But, if the individual remains unrepentant we must forgive so we are not sinning against God by withholding forgiveness (2 Cor. 2:5-11; Eph. 4:26-27, 32). Listen to what Jesus said about withholding forgiveness, “For if you forgive people their wrongdoing, your heavenly Father will forgive you as well. But if you don’t forgive people, your Father will not forgive your wrongdoing” (Matt. 6:14–15). Obviously Christians have already received forgiveness of sins and reconciliation to God, but this refers to forgiveness of sin in the lives of believers to maintain (or experience) close fellowship with God (1 John 1:9-2:2). Therefore, if we withhold forgiveness we are sinning against God and will not experience a close relationship with God, until we are willing to repent and forgive the one who sinned against us.
Let’s say you have forgiven the unrepentant individual, does that mean that it is as though nothing ever happened? I would say the answer is no. For there to be true reconciliation there would need to be repentance. When a person sins against you, expresses repentance, and seeks to make things right, then reconciliation is possible. An example of repentance (demonstrated by him making restitution) is Zaccheus (Lk. 19:8-10). He was truly repentant and showed it. But, if there is no repentance, even though you have forgiven and left vengeance to God, there can be no reconciliation. Things cannot be as they were prior to the sin, apart from repentance. In interacting with the unrepentant individual you should be godly, but you cannot act as though nothing ever occurred. The relationship will not be what it was apart from reconciliation, which necessitates repentance. The obligation you have is to pray for the unrepentant one.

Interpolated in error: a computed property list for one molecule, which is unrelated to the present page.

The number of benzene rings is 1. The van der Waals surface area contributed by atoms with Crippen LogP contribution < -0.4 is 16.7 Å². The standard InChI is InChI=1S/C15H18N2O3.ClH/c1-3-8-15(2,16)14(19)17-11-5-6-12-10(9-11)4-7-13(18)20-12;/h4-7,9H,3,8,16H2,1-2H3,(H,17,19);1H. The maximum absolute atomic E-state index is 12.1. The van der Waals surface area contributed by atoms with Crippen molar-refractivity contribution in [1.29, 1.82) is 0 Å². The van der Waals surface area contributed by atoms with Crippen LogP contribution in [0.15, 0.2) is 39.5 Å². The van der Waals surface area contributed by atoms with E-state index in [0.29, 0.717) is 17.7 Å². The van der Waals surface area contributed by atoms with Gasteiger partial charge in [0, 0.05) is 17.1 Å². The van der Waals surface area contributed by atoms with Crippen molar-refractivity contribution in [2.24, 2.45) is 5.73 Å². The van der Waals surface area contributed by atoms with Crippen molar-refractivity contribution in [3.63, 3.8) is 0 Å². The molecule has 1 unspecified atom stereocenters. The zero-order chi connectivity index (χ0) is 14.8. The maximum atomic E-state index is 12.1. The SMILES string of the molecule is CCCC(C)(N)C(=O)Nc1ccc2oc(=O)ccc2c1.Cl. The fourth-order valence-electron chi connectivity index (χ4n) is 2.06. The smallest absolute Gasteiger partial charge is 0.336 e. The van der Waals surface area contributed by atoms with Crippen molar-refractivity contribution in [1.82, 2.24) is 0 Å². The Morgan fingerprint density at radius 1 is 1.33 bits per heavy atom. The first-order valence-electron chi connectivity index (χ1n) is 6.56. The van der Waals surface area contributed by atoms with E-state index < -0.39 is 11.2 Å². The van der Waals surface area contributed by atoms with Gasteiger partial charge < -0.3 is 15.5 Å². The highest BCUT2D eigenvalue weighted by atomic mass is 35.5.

Sadly, there are multitudes of Christians who have refused to forgive and leave vengeance to God. There are many who have refused reconciliation with repentant individuals. Both of these responses are sin, which result in bitterness and a relationship with God that is distant. On the other hand, there are unrepentant professing Christians who have made reconciliation impossible and created disunity in marriages, families, and churches. This is sin and it results in a relationship with God that is distant. Reconciliation is always the goal biblically. Next time, I will discuss what our biblical responsibility is in the process of biblical reconciliation.
One final thought, there are many erroneous thoughts about forgiveness. Some say they can’t forgive. Forgiveness is a choice and it is what God instructs us to do. Some say you should forgive and forget. It is humanly impossible to forget. When God forgave our sin He chose not to hold us accountable for our transgressions because we repented and believed the gospel. He is not able to forget that we sinned because He knows everything. He knows what we did (Eph. 2:1-10; 1 Cor. 6:9-11), but chose to forgive us and reconcile us to Himself in Christ (Rom. 5:1-5; 2 Cor. 5:17-21). You cannot forget, but you can forgive, through God’s gracious enablement. If someone refuses to repent and be reconciled with you, then you must pray for him, but you cannot force repentance and reconciliation. Romans 12 says, “Do not repay anyone evil for evil. Try to do what is honorable in everyone’s eyes. If possible, on your part, live at peace with everyone. Friends, do not avenge yourselves; instead, leave room for His wrath. For it is written: Vengeance belongs to Me; I will repay, says the Lord. But If your enemy is hungry, feed him. If he is thirsty, give him something to drink. For in so doing you will be heaping fiery coals on his head. Do not be conquered by evil, but conquer evil with good” (Rom. 12:17–21). This is how we honor God when someone sins against us and refuses to repent and be reconciled with us. Pray for God’s help to respond biblically because on our own we cannot do it.